Yet as unfaithful as this sampling process was, it was full of character that's proven impossible to recreate - especially the re-pitched tape hits, and the SSL processing. In music I've learned to never try to re-track anything at a better studio - because that magic and emotion is impossible to replicate, and is more important than the actual quality. So, in that same regard, we're keeping this version forever, and including it as a separate download:
Fast forward to 2019 - with over 10,000 hours of sampling experience later, and a Class A sampling studio built entirely from sales that began with the Lindrum samples, and we've (yes, I went from "me" to "we") decided we were finally ready to re-sample this beloved machine. Our goal: to create a more faithful and comprehensive Lindrum sample library.
First, we recorded the LM2 100% cleanly, directly to the converter (finally!). Where tuning was available, we hand-pitched every feasible knob position, eventually narrowing these down to a more manageable number. (Roughly they are half steps but those knobs are hard to be precise with!). And for the congas (the real LM2 congas this time), we tuned them via CV, so they are perfectly in key, labelled by note, and ready to play melodies:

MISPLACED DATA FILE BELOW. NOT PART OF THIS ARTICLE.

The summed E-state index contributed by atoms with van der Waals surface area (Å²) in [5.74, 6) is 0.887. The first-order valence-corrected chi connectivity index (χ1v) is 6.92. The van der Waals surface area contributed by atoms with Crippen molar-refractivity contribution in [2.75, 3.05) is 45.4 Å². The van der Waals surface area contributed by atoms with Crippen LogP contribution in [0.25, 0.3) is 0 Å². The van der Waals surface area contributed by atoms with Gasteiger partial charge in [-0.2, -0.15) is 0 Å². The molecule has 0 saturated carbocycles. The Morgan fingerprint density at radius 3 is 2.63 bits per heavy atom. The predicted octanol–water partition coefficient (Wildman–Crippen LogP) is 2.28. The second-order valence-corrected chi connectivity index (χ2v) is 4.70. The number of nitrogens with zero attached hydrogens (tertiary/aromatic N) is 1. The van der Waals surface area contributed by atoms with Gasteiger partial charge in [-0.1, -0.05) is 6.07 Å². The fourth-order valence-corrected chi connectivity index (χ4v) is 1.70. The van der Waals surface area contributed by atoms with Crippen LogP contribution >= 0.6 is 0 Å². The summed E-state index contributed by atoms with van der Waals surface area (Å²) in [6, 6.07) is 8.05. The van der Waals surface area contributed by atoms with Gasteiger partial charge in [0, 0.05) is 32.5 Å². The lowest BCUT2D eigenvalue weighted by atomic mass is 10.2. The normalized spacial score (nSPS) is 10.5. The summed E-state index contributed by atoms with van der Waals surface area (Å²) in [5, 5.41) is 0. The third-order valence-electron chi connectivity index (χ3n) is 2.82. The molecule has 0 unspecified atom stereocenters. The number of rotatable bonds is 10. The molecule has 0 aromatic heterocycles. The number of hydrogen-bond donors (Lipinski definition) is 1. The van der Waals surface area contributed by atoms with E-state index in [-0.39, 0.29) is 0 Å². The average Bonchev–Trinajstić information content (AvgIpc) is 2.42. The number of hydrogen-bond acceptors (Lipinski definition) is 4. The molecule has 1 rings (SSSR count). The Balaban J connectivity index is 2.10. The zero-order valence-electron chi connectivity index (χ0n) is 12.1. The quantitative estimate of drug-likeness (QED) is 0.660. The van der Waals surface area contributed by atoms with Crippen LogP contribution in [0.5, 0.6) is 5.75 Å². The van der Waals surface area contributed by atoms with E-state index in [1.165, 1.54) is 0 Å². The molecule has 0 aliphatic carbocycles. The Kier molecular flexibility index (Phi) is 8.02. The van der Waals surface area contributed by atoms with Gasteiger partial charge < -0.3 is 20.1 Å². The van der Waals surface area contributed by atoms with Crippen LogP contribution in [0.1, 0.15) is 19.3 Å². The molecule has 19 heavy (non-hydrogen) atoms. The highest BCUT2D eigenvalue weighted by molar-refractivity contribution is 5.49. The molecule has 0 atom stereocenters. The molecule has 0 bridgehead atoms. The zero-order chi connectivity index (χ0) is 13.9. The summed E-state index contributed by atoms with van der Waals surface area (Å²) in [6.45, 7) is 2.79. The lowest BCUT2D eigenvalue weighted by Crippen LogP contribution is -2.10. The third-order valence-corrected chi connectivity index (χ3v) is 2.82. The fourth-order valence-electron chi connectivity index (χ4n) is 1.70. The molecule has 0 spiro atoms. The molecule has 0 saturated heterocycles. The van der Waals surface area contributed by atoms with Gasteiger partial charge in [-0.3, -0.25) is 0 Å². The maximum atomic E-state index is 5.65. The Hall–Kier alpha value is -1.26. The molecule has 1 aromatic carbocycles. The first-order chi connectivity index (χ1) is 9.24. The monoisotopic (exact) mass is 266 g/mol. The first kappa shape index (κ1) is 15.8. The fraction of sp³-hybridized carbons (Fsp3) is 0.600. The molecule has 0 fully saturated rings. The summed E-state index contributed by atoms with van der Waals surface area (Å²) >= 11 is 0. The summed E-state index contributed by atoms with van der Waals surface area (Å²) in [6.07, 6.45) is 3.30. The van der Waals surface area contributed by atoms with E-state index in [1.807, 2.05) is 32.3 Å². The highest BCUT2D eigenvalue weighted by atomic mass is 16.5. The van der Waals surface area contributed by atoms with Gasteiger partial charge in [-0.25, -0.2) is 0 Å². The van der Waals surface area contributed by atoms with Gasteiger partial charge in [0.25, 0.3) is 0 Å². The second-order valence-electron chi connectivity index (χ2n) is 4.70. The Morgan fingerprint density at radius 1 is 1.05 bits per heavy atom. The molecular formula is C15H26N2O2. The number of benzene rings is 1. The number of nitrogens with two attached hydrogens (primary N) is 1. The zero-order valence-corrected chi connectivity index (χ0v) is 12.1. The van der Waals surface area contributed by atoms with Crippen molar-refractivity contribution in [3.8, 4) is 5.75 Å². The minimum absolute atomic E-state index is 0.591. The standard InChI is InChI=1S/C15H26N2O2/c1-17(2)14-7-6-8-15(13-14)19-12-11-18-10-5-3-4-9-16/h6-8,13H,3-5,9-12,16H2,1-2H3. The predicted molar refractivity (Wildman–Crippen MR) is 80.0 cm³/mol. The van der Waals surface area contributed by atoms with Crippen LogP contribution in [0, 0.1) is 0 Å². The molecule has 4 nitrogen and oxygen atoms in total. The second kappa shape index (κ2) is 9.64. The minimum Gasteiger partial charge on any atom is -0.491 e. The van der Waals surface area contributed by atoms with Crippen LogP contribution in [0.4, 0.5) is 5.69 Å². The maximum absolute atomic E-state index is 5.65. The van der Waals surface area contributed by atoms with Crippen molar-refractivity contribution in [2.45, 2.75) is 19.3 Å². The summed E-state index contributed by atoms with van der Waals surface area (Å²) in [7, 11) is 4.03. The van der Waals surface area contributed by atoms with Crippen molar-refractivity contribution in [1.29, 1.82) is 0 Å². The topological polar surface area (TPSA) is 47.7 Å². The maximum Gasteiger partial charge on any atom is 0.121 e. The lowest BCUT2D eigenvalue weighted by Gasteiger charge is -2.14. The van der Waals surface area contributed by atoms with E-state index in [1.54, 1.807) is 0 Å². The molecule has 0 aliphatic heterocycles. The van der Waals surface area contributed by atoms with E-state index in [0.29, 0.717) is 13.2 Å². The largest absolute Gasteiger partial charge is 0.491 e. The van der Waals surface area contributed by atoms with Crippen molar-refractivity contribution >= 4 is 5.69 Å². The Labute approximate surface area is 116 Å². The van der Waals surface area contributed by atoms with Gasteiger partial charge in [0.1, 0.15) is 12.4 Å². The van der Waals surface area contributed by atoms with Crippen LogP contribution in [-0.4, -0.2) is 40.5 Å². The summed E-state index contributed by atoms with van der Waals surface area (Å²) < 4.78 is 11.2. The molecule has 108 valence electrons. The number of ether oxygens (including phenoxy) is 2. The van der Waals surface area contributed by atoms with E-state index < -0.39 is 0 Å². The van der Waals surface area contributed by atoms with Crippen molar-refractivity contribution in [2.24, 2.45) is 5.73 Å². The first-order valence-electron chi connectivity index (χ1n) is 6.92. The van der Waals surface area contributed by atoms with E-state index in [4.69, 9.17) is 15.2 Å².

Where tuning wasn't available (like the clap), we swapped EPROMs around. So, we'd pop the Clap in the Snare Drum slot, and tune it. We did this for every drum voice. While pitching on tape was cool the first time around, this style of tuning is 100% the sound of the Lindrum.
One of the best parts of the Lin is the Hi Hat decay - so we made sure to multi-sample this. And, by swapping EPROMs, we also grabbed multi-decayed Claps, Rim Shots and Snares. They are short and sweet!
Once all of the samples were narrowed to the most manageable number and trimmed to perfection, we captured the color versions.